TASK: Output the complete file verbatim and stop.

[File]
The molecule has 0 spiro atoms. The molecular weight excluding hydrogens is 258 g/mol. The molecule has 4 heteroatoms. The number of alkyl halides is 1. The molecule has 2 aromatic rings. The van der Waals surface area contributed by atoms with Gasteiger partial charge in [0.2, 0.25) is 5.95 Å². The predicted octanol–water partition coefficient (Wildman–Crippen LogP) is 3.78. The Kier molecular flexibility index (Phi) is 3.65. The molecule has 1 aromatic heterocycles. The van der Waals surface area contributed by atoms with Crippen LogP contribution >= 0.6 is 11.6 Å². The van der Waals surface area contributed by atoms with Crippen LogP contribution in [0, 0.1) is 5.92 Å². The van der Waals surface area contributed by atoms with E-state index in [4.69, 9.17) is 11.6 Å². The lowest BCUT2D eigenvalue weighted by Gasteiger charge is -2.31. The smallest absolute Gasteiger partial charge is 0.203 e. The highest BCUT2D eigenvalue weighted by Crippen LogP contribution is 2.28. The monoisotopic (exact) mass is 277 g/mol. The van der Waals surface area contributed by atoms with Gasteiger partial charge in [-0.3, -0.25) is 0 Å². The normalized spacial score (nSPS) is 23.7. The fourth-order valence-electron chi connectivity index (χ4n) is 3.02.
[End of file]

The molecule has 0 spiro atoms. The molecular weight excluding hydrogens is 258 g/mol. The molecule has 4 heteroatoms. The number of alkyl halides is 1. The molecule has 2 aromatic rings. The van der Waals surface area contributed by atoms with Gasteiger partial charge in [0.2, 0.25) is 5.95 Å². The predicted octanol–water partition coefficient (Wildman–Crippen LogP) is 3.78. The Kier molecular flexibility index (Phi) is 3.65. The molecule has 1 aromatic heterocycles. The van der Waals surface area contributed by atoms with Crippen LogP contribution >= 0.6 is 11.6 Å². The van der Waals surface area contributed by atoms with Crippen LogP contribution in [0, 0.1) is 5.92 Å². The van der Waals surface area contributed by atoms with E-state index in [4.69, 9.17) is 11.6 Å². The lowest BCUT2D eigenvalue weighted by Gasteiger charge is -2.31. The smallest absolute Gasteiger partial charge is 0.203 e. The highest BCUT2D eigenvalue weighted by Crippen LogP contribution is 2.28. The monoisotopic (exact) mass is 277 g/mol. The van der Waals surface area contributed by atoms with Gasteiger partial charge in [-0.3, -0.25) is 0 Å². The normalized spacial score (nSPS) is 23.7. The fourth-order valence-electron chi connectivity index (χ4n) is 3.02.